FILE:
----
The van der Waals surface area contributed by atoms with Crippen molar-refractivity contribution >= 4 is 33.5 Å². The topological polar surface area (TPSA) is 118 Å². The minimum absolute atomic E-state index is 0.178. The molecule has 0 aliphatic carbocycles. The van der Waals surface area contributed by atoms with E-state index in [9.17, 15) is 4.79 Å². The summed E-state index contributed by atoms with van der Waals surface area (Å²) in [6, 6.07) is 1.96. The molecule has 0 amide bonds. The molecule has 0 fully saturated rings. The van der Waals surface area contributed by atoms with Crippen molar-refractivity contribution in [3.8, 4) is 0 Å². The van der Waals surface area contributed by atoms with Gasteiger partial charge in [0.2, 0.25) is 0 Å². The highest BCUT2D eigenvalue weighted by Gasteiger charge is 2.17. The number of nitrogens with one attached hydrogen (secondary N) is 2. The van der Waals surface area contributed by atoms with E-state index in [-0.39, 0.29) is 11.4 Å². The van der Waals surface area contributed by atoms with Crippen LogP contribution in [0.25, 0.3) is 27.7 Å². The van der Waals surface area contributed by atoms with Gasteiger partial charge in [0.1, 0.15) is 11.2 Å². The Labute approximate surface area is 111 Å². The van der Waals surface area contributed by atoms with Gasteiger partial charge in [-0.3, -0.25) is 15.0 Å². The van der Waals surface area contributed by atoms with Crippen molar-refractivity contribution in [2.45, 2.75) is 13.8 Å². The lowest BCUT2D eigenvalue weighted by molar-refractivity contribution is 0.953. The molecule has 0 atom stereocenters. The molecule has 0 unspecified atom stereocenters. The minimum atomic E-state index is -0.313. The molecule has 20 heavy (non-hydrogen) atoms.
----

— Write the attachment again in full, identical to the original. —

The van der Waals surface area contributed by atoms with Crippen molar-refractivity contribution >= 4 is 33.5 Å². The topological polar surface area (TPSA) is 118 Å². The minimum absolute atomic E-state index is 0.178. The molecule has 0 aliphatic carbocycles. The van der Waals surface area contributed by atoms with E-state index in [9.17, 15) is 4.79 Å². The summed E-state index contributed by atoms with van der Waals surface area (Å²) in [6, 6.07) is 1.96. The molecule has 0 amide bonds. The molecule has 0 fully saturated rings. The van der Waals surface area contributed by atoms with Crippen molar-refractivity contribution in [3.8, 4) is 0 Å². The van der Waals surface area contributed by atoms with Gasteiger partial charge in [0.2, 0.25) is 0 Å². The highest BCUT2D eigenvalue weighted by Gasteiger charge is 2.17. The number of nitrogens with one attached hydrogen (secondary N) is 2. The van der Waals surface area contributed by atoms with E-state index in [-0.39, 0.29) is 11.4 Å². The van der Waals surface area contributed by atoms with Crippen LogP contribution in [0.25, 0.3) is 27.7 Å². The van der Waals surface area contributed by atoms with Gasteiger partial charge in [0.1, 0.15) is 11.2 Å². The Labute approximate surface area is 111 Å². The van der Waals surface area contributed by atoms with Gasteiger partial charge in [-0.3, -0.25) is 15.0 Å². The van der Waals surface area contributed by atoms with Crippen molar-refractivity contribution in [2.45, 2.75) is 13.8 Å². The lowest BCUT2D eigenvalue weighted by molar-refractivity contribution is 0.953. The molecule has 0 atom stereocenters. The molecule has 0 unspecified atom stereocenters. The minimum atomic E-state index is -0.313. The molecule has 20 heavy (non-hydrogen) atoms.